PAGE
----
Speaking your customer’s language: skill-based dialogue practice

Andy Dovgan's picture

Customer experience (or CX) is on the lime light. Companies are seeking for exceptional strategies and technologies to leverage client-centric initiatives and improve service delivery.

Nowadays companies really want to speak the same language with their clients realizing all benefits of that. So what does “speaking your customer’s language” actually mean? In general it means to stay connected and develop trust-based relations bearing in mind the information about an exact customer and adapting your dialogue according to the customer’s particular qualities. In other words it means to have clear and coherent methodology and technology to recognize and capture all necessary ad-hoc data about a client (needs, values, interests, habits, preferences etc) and “tune” service processes, tools and interactions according to this knowledge.

For this purpose ‘humanized’ and spontaneous dialogues become acceptable and expected - both businesses and customers are tired of script-based and robot-like communications.

Nevertheless there is a conflict between regulations/recommendations/scripts from one hand and spontaneous and non-directive communication with a customer on another. Providing total freedom for agents/service engineers will cause a risk of increased price, loss in quality and facing all human factor caused challenges. While continuing to work according to strictly standardized model can often hamper good service.

So how do we balance between adaptive service scenarios and standardized management model? That is where skill-based dialogue practice could help.

The main idea of skill based dialogue and process is to identify differences in skills of your customers and group them using this criteria. Developing different tools and processes to service different customer groups will improve customer experience and general business KPIs. This approach could be more suitable for companies which sell complex solutions (products or services) that require additional knowledge and skills for using them (telecommunications, finance, equipment supply, software development – this are just a few examples). Approach could be used in B2B as well as in B2C areas.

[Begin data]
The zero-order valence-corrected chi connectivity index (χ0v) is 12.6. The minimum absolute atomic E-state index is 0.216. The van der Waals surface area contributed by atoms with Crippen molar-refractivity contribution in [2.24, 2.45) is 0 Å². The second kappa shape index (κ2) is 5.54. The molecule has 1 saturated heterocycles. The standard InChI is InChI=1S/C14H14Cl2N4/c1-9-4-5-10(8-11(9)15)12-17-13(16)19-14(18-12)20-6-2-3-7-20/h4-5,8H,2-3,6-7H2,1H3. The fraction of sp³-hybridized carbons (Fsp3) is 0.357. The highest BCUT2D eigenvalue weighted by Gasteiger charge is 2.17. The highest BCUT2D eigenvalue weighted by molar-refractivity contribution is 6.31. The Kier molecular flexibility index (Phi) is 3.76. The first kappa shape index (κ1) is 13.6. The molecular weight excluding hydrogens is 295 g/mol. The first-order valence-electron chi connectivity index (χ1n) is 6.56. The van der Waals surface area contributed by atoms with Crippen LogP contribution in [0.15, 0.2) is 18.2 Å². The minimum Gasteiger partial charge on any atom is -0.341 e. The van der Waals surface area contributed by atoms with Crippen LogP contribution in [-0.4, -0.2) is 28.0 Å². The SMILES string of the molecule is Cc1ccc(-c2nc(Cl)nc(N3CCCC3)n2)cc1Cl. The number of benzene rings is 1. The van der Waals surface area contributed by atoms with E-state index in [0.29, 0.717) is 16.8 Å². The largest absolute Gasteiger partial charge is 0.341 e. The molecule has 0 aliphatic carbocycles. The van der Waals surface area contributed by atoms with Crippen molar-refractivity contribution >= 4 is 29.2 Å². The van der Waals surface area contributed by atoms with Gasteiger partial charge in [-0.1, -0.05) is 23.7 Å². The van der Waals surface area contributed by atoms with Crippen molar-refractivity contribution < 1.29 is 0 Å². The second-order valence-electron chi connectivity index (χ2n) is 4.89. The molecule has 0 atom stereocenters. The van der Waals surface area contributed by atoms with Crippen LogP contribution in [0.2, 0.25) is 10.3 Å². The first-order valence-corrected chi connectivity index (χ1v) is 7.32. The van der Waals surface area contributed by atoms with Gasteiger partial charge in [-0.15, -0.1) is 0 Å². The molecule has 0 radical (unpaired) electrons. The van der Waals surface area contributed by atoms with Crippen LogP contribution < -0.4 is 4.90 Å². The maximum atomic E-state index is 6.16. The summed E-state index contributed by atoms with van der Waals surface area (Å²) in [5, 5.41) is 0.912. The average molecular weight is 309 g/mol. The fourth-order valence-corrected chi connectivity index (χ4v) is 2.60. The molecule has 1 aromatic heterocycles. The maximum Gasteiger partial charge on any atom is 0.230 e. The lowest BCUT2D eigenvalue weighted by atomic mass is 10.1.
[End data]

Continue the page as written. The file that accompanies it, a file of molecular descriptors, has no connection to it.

Let me explain the steps:

  1. Skills matter

    Of course you customers have different background, history of interactions with you. Some of them know almost everything about your products/services and some of them are just newcomers with lots of questions and misunderstandings.

    Taking into account these differences you might want to form several (3 to 5) groups using simple criteria — skills of working with your products/services. According to our experience less than 3 groups could be not enough for personalization and 6 is too much for the first.

    As a very simple example, you could form the groups of:

    • A – Experts
    • B – Advanced users
    • C – Average users
    • D – Beginners
    • E – Newcomers

  2. Identify skills of a customer to assign the relevant group

    After you have specified the list of groups it’s time to indentify the skills of each contact to assign a customer to the group.